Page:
Selection of VPN Solutions

24 Aug

Over the last decade (and specifically since the revision of the encryption export control regulations); there has been a considerable amount of research, development, and adoption of VPN technology sets used by not only business and government, but also in consumer markets. Indeed protection of data while in transit, and at rest, is a best practice in industry, a requirement in Government, and is finding use in a growing number of commercial applications. Given the wide array of available technology, the question of which type is best doesn’t really need to be asked. Use of techniques at the application layer such as SSL and SSH, technologies at the transport layer such as IPsec or PPTP, at the link level with L2TP, and while at rest using either hardware or software disk encryption can all be used together to ensure that data confidentiality and integrity is maintained throughout its lifecycle. Even with this complete stack, these protocol selections only touch on the various options, combinations and uses of encryption within each layer.

Given so many options, the selection of which technology to use – like many other things in IT must be based on the answer to “what is it you are trying to do”, “who is going to be using the system”, and “what are your requirements”. At the client end, the simplicity of implementation has become nearly trivial. Window 7, for example, provides native support for IKEv2, PPTP, L2TP/IPsec, and SSTP with a single drop-down selection. Authentication protocols for these can be matched with current infrastructure requirements, and data encryption algorithms can enforce data protection by encrypting within the established tunnel. With so many options, the classification of type will depend on what the requirement is. Should it be classified by authentication mechanism, by layer of operation, by supported encryption strength, or by the endpoints being connected? The short answer is … it depends on what the VPN intends to accomplish.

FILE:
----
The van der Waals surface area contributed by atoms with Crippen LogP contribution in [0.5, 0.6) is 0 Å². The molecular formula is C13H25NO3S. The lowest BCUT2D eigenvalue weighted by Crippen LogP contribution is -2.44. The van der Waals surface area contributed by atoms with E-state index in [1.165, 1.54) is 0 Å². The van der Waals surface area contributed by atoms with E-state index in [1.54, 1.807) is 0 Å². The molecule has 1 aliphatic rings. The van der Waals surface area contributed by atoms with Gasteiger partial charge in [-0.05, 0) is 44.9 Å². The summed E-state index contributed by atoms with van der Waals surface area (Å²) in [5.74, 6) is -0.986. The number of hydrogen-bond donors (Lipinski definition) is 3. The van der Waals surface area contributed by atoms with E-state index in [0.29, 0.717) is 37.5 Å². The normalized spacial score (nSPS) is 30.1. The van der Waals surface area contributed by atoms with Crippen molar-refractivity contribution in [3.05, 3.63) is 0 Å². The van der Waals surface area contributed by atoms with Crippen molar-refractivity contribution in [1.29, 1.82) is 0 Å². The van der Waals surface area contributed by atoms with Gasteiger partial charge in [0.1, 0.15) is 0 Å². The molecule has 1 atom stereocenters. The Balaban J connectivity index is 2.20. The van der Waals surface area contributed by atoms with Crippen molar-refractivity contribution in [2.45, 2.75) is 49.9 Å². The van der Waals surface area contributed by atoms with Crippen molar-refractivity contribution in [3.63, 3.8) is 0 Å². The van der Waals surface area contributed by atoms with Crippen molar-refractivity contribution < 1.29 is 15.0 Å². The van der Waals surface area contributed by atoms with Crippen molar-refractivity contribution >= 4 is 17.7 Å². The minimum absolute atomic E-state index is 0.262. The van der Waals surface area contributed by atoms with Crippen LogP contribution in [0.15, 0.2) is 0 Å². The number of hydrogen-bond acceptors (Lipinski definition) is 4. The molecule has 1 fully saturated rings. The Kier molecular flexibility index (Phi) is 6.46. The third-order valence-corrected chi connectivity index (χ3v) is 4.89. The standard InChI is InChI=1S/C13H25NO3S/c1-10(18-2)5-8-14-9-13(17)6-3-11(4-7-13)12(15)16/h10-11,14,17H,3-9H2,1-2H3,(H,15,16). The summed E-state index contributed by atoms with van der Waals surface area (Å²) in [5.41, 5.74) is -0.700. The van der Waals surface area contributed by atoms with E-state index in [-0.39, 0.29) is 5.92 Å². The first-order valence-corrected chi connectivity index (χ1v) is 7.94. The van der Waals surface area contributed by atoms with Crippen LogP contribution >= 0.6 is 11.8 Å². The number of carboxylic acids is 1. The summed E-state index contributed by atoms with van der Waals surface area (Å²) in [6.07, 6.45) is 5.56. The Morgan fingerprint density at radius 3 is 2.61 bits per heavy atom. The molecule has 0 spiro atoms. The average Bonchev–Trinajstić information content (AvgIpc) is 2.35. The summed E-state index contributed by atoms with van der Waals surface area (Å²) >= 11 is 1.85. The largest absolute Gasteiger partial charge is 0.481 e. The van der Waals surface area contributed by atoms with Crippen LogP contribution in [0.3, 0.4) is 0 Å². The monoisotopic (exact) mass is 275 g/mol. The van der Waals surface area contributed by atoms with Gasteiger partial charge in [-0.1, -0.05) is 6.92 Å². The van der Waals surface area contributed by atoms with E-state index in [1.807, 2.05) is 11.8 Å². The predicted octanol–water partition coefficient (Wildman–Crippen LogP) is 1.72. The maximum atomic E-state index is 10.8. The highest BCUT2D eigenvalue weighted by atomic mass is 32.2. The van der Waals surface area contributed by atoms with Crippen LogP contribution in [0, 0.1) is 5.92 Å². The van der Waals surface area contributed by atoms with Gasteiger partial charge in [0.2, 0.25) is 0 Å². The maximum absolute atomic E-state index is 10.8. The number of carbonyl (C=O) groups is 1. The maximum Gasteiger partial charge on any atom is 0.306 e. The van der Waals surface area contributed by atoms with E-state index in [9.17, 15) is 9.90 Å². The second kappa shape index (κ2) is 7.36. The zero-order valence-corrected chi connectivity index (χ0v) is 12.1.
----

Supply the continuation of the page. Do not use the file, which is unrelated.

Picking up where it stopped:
At its most basic however, the VPN is designed to provide remote-connectivity from one system to another. This connectivity may be to support remote device (e.g. a travelling laptop) access to the corporate LAN, or to interconnect LANs to each other in a MAN/WAN scenario. The purpose of either approach, at its simplest is to provide secure connectivity between these systems for the purpose of protecting the confidentiality and integrity of data in transit. Given the vast array of options as endpoint devices, software methods, hybrid approaches and the various protection levels (and associated cost) that can be provided by each … selection is in the eye of the beholder.


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Posted by on August 24, 2012 in Information Technology


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